Bible Commentaries
Psalms 92

Scott's Explanatory Notes, Practical Observations on the book PsalmsScott on the Psalms

Verses 1-15

Psalms 92:1-15. Title. The writer of this psalm is not mentioned, and the Jews have many absurd traditions respecting it : but in all probability, David composed it, about the time that the ark was conveyed to mount Zion, to be used in the worship at the sanctuary on the Sabbath days. (Notes, 1 Chronicles 15:16; 1 Chronicles 16:7) Indeed the sabbath was originally intended to give men leisure and opportunity for contemplating the works of God, and rendering him worship and praise. (Notes, Genesis 2:2-3. Exodus 20:8-10. Is. 58. 13, 14. Mark 2:27-28. Hebrews 4:3-11.)

V. 1, 2. ’ It is no less delightful, than it is profitable, to sing hymns in the praise of the divine perfections, which infinitely transcend all that can be said or thought of them. ... This is the sweetest employment in the morning; and no entertainment can equal it at night.’ Bp. Patrick. The majesty and greatness of God, with his loving-kindness in promising a Saviour and salvation, and his faithfulness in performing his promises, are especially noticed. (Marg. Ref. Notes, Psalms 33:1; Psalms 89:1-4. Psalms 145:1-2.)

V. 3. Harp, &c.] Or, " With a meditation," or song, " on the harp." Perhaps the tune is meant. (Marg. Notes, Psalms 9:15-16. Psalms 33:2-3. Psalms 150:3-6. 1 Chronicles 16:4-6.)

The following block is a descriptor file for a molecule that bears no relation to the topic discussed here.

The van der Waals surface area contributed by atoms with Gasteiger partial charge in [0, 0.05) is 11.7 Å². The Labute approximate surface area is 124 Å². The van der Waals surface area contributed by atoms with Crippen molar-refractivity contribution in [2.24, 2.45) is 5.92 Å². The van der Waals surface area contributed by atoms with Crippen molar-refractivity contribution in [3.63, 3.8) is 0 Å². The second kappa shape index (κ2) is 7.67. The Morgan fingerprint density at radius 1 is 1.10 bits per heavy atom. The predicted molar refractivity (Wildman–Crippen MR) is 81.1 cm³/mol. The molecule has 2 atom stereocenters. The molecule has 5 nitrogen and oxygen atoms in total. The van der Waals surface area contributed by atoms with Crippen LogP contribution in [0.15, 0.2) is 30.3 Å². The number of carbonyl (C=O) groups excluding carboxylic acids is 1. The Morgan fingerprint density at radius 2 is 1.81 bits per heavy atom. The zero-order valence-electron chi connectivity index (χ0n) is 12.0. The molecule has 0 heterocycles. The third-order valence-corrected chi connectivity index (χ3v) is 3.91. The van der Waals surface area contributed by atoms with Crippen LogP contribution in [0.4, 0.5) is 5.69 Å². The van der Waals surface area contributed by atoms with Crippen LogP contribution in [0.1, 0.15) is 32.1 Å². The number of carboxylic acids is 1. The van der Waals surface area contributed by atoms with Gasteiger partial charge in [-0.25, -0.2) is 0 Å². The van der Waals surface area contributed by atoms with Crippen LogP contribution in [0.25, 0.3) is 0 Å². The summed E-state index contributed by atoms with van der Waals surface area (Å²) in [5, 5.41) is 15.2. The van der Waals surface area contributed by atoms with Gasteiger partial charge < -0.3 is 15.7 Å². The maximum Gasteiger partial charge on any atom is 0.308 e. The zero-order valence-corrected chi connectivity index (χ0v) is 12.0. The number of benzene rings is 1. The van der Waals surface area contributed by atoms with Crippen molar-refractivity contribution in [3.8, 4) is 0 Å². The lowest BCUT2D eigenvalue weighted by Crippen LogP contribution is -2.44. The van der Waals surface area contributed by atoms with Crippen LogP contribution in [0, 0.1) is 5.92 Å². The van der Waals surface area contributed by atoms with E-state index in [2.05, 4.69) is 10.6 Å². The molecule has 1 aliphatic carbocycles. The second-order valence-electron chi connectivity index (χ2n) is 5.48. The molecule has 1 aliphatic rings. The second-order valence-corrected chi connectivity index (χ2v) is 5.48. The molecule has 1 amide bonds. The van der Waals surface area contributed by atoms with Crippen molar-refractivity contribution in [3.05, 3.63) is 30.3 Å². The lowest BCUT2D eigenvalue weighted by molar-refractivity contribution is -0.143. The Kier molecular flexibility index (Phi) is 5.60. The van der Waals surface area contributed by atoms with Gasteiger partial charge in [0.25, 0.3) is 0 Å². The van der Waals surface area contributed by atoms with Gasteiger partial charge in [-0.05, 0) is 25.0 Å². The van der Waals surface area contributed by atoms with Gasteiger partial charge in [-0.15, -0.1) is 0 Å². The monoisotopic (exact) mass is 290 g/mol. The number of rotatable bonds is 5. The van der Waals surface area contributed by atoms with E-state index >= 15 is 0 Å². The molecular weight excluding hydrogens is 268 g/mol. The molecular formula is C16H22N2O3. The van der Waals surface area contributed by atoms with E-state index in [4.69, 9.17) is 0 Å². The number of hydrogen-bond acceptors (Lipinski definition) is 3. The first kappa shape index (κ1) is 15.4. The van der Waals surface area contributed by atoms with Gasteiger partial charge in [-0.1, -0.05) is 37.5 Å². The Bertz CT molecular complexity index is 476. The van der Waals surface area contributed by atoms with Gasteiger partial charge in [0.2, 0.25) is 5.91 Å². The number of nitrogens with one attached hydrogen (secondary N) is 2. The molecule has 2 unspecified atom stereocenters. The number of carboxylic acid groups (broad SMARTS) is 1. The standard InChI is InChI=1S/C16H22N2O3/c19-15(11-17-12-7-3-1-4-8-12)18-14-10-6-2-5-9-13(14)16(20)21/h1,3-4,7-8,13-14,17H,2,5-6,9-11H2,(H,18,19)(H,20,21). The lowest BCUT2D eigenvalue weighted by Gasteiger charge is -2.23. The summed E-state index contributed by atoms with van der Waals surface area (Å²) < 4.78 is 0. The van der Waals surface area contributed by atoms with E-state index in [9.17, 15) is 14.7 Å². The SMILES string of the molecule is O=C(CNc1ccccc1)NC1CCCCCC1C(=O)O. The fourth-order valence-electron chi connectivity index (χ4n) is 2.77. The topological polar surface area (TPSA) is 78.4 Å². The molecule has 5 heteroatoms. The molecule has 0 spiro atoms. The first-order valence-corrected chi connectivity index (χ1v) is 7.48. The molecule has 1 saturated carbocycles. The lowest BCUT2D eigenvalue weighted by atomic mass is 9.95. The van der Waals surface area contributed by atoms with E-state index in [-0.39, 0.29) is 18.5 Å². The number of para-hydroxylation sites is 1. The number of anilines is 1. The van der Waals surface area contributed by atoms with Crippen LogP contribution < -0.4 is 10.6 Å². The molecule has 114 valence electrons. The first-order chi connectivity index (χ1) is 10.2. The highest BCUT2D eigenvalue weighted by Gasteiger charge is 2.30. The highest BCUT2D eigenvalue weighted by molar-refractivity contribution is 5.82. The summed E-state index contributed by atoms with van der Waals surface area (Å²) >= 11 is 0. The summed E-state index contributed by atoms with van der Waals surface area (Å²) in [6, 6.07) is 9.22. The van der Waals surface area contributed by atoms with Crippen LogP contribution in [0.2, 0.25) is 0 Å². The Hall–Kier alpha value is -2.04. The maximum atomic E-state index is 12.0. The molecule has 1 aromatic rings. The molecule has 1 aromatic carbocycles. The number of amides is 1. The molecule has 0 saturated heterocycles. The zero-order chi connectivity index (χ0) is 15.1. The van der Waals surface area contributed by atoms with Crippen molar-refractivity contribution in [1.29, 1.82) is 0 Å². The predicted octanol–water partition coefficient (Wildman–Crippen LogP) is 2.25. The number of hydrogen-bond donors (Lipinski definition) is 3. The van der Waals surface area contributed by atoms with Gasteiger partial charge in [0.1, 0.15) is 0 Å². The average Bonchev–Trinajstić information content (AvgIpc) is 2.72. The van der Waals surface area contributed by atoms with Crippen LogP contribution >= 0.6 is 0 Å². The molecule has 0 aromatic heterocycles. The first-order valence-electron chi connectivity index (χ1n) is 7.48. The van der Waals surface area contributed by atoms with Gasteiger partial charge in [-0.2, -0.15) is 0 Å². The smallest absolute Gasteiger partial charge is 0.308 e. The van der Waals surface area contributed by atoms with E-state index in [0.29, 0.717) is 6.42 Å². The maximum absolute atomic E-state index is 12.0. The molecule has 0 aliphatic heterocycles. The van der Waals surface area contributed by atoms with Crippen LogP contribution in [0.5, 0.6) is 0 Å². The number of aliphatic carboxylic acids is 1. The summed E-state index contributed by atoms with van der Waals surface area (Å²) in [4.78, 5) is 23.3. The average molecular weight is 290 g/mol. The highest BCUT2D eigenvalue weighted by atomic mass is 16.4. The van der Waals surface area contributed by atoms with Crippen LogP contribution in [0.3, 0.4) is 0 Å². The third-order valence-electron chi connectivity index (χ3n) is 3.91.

V. 4, 5. The wisdom, power, and goodness of God, displayed in the works of creation and providence, are worthy of all admiration and gratitude : and the Psalmist had experienced much of the tender care of the Lord towards him, and perceived many deep counsels and purposes of his wisdom, in all the events of his past life. Yet it is probable that he was led by the Holy Spirit to look forward to the great work of redemption, by the promised Messiah, as the ground of his hope, the source of his triumph and joy, and the chief subject of his praise, ’ All ’ are too little, O LORD, to express the joy I have in the ’ acts of thy providence, by whom as the world was ’ made, so it is still governed. It ravishes my spirit, and ’ makes me shout for joy, to think how excellently thou or’ direst and disposes! all things. . . . Whose administration, though I cannot fully comprehend, yet I admire . . . ’ the astonishing greatness of thy works, and reverence ’ the unsearchable depths of thy counsels and designs. Bp. Patrick. ’ A prospect of creation, in the vernal season, fallen as it is, inspires the mind with a joy, which no words can express. But how doth the generate soul ’ exult and triumph at beholding that " work " of God’s ’ " hands," whereby he hath created all things anew in Christ Jesus ! If we can be pleased with such a world as this, where sin and death have fixed their habitation, ’ shall we not much rather admire those other heavens and that other earth, wherein dwell righteousness and life ? Bp. Home.